Each Tuesdays, 2-3pm
Tues-Sat, 12-1pm, 2020
1-2pm, 25 April 2020
‘the scribe notes, slight’ brings together new works by Melbourne-based artists Abbra Kotlarczyk and Kate Hill. Working across printmaking, poetry, drawing and ceramics, this pairing considers how traditionally held minor forms (as correlative to minor narratives) might function as a dialogic for spatial engagement.
Hill draws on a repeated ritual of her practice in which vocabularies of marks are stored through the incidental rubbing of copper plates located in her backpack during walks. This series aligns to Bogong Village, Victoria where she recently undertook a residency. For Kotlarczyk, traditions of marginalia and research into the body politic inform a suite of sculptural, contoured visual poems that notate responses to various public conversations being had over a five-month period is 2015-16.
While these approaches reveal quite disparate modes of spatial translation— incorporating both chance and intentional writing across environmental and socio-political zones—they are analogous in their attention to the body as a kind of auto-scribe. This exhibition signals the coming together of two years working out of a shared studio in Brunswick, tracing some of the broader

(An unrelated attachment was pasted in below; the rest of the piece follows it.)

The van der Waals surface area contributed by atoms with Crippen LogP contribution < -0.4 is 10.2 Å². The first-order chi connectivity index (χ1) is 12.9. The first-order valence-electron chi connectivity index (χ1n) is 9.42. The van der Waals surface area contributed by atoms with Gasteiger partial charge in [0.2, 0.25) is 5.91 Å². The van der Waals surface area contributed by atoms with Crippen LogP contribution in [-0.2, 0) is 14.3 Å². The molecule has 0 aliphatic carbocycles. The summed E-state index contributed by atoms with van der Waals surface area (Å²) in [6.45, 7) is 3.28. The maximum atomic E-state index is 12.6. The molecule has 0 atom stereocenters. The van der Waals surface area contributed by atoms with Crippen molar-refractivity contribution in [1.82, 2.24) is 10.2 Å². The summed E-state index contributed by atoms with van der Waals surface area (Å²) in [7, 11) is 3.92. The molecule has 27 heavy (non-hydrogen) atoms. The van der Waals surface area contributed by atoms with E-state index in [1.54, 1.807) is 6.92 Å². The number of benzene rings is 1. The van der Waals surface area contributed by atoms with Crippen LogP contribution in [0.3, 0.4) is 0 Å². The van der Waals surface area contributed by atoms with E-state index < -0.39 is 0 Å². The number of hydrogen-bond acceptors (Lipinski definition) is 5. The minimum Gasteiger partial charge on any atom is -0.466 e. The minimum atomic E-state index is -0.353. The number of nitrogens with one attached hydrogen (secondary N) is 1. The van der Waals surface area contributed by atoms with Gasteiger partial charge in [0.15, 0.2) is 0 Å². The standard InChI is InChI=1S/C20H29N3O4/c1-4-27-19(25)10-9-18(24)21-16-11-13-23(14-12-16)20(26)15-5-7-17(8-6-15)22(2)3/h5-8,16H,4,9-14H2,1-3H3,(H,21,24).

conversations that have transpired within and around the space during this time.
Abbra Kotlarczyk’s practice is hinged on visual and linguistic articulations of subjectivity, trans-historicism and expanded notions of publication. She has participated in solo and group exhibitions at North Projects (NZ), c3 Artspace, TCB, Lindberg Galleries (Aus) and AIRY Gallery (Japan). Her essays and reviews have been published by Transgender Studies Quarterly (Duke University Press, USA), un Magazine and Das Platforms (Aus).
Kate Hill’s practice explores a temporal engagement with place, utilising site- specific materials such as earth and water with photography and video to express local contexts. Recent projects and exhibitions include Fed, Watered, Bogong Centre for Sound Culture; Digging, Eltham Library Gallery; TRIBUTARY, c3 Artspace and Oharai (Chemin du Bonheur, Japan). Her academic research has been published in Unlikely Journal (Aus) and Parse Journal (Sweden).